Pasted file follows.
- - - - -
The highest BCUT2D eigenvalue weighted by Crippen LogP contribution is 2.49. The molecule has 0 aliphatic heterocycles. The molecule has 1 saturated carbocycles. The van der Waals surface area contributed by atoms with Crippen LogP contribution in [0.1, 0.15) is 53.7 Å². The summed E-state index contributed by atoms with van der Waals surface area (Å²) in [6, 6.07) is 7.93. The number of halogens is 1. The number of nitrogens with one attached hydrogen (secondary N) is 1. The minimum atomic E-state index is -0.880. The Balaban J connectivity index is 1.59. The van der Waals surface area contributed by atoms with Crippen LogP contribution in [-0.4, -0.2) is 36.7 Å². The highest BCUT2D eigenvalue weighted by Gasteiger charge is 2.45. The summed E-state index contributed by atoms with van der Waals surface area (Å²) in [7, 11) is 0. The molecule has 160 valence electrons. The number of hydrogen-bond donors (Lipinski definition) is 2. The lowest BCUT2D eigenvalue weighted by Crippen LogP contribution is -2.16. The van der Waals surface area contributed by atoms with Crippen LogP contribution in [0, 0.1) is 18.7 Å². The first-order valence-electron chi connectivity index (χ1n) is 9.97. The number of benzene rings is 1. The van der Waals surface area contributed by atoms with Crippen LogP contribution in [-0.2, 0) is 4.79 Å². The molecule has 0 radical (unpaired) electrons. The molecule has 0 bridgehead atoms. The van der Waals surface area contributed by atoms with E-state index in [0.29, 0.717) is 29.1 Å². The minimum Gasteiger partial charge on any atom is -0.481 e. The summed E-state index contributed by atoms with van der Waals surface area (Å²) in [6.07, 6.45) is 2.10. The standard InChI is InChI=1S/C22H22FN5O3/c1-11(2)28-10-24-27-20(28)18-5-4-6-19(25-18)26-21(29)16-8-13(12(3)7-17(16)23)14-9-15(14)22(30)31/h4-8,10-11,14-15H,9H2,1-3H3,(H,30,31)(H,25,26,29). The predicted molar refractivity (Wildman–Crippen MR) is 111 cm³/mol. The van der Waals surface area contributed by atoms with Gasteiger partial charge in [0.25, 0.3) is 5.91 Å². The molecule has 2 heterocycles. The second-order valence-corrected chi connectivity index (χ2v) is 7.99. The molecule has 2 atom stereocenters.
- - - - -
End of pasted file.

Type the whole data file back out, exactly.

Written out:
The highest BCUT2D eigenvalue weighted by Crippen LogP contribution is 2.49. The molecule has 0 aliphatic heterocycles. The molecule has 1 saturated carbocycles. The van der Waals surface area contributed by atoms with Crippen LogP contribution in [0.1, 0.15) is 53.7 Å². The summed E-state index contributed by atoms with van der Waals surface area (Å²) in [6, 6.07) is 7.93. The number of halogens is 1. The number of nitrogens with one attached hydrogen (secondary N) is 1. The minimum atomic E-state index is -0.880. The Balaban J connectivity index is 1.59. The van der Waals surface area contributed by atoms with Crippen LogP contribution in [-0.4, -0.2) is 36.7 Å². The highest BCUT2D eigenvalue weighted by Gasteiger charge is 2.45. The summed E-state index contributed by atoms with van der Waals surface area (Å²) in [7, 11) is 0. The molecule has 160 valence electrons. The number of hydrogen-bond donors (Lipinski definition) is 2. The lowest BCUT2D eigenvalue weighted by Crippen LogP contribution is -2.16. The van der Waals surface area contributed by atoms with Crippen LogP contribution in [0, 0.1) is 18.7 Å². The first-order valence-electron chi connectivity index (χ1n) is 9.97. The number of benzene rings is 1. The van der Waals surface area contributed by atoms with Crippen LogP contribution in [-0.2, 0) is 4.79 Å². The molecule has 0 radical (unpaired) electrons. The molecule has 0 bridgehead atoms. The van der Waals surface area contributed by atoms with E-state index in [0.29, 0.717) is 29.1 Å². The minimum Gasteiger partial charge on any atom is -0.481 e. The summed E-state index contributed by atoms with van der Waals surface area (Å²) in [6.07, 6.45) is 2.10. The standard InChI is InChI=1S/C22H22FN5O3/c1-11(2)28-10-24-27-20(28)18-5-4-6-19(25-18)26-21(29)16-8-13(12(3)7-17(16)23)14-9-15(14)22(30)31/h4-8,10-11,14-15H,9H2,1-3H3,(H,30,31)(H,25,26,29). The predicted molar refractivity (Wildman–Crippen MR) is 111 cm³/mol. The van der Waals surface area contributed by atoms with Gasteiger partial charge in [0.25, 0.3) is 5.91 Å². The molecule has 2 heterocycles. The second-order valence-corrected chi connectivity index (χ2v) is 7.99. The molecule has 2 atom stereocenters.